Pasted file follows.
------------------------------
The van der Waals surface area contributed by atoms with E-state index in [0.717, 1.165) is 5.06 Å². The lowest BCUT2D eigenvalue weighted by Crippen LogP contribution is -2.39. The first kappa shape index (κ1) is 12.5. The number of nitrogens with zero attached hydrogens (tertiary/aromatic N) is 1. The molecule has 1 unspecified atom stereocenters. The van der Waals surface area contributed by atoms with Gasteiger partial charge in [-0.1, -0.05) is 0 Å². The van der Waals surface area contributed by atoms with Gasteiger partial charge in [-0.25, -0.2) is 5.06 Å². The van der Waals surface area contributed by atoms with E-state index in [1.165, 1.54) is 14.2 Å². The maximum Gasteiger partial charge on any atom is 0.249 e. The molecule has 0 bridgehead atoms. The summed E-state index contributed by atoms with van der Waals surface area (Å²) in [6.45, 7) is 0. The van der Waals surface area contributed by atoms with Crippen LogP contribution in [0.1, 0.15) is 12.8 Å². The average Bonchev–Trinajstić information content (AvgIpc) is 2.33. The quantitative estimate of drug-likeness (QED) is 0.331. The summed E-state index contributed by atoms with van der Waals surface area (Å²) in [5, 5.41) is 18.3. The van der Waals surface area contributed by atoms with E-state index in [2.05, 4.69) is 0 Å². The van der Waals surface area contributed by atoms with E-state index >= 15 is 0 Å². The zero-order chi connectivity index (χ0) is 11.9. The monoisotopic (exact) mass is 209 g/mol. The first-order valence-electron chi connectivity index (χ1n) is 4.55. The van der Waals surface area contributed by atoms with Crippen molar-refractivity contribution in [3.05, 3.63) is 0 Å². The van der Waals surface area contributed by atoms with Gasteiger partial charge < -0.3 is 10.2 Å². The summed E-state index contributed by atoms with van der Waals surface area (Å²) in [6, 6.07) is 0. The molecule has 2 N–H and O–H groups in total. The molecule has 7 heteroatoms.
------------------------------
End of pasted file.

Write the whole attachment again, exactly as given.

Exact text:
The van der Waals surface area contributed by atoms with E-state index in [0.717, 1.165) is 5.06 Å². The lowest BCUT2D eigenvalue weighted by Crippen LogP contribution is -2.39. The first kappa shape index (κ1) is 12.5. The number of nitrogens with zero attached hydrogens (tertiary/aromatic N) is 1. The molecule has 1 unspecified atom stereocenters. The van der Waals surface area contributed by atoms with Gasteiger partial charge in [-0.1, -0.05) is 0 Å². The van der Waals surface area contributed by atoms with Gasteiger partial charge in [-0.25, -0.2) is 5.06 Å². The van der Waals surface area contributed by atoms with E-state index in [1.165, 1.54) is 14.2 Å². The maximum Gasteiger partial charge on any atom is 0.249 e. The molecule has 0 bridgehead atoms. The summed E-state index contributed by atoms with van der Waals surface area (Å²) in [6.45, 7) is 0. The van der Waals surface area contributed by atoms with Crippen LogP contribution in [0.1, 0.15) is 12.8 Å². The average Bonchev–Trinajstić information content (AvgIpc) is 2.33. The quantitative estimate of drug-likeness (QED) is 0.331. The summed E-state index contributed by atoms with van der Waals surface area (Å²) in [5, 5.41) is 18.3. The van der Waals surface area contributed by atoms with E-state index in [2.05, 4.69) is 0 Å². The van der Waals surface area contributed by atoms with E-state index >= 15 is 0 Å². The zero-order chi connectivity index (χ0) is 11.9. The monoisotopic (exact) mass is 209 g/mol. The first-order valence-electron chi connectivity index (χ1n) is 4.55. The van der Waals surface area contributed by atoms with Crippen molar-refractivity contribution in [3.05, 3.63) is 0 Å². The van der Waals surface area contributed by atoms with Gasteiger partial charge < -0.3 is 10.2 Å². The summed E-state index contributed by atoms with van der Waals surface area (Å²) in [6, 6.07) is 0. The molecule has 2 N–H and O–H groups in total. The molecule has 7 heteroatoms.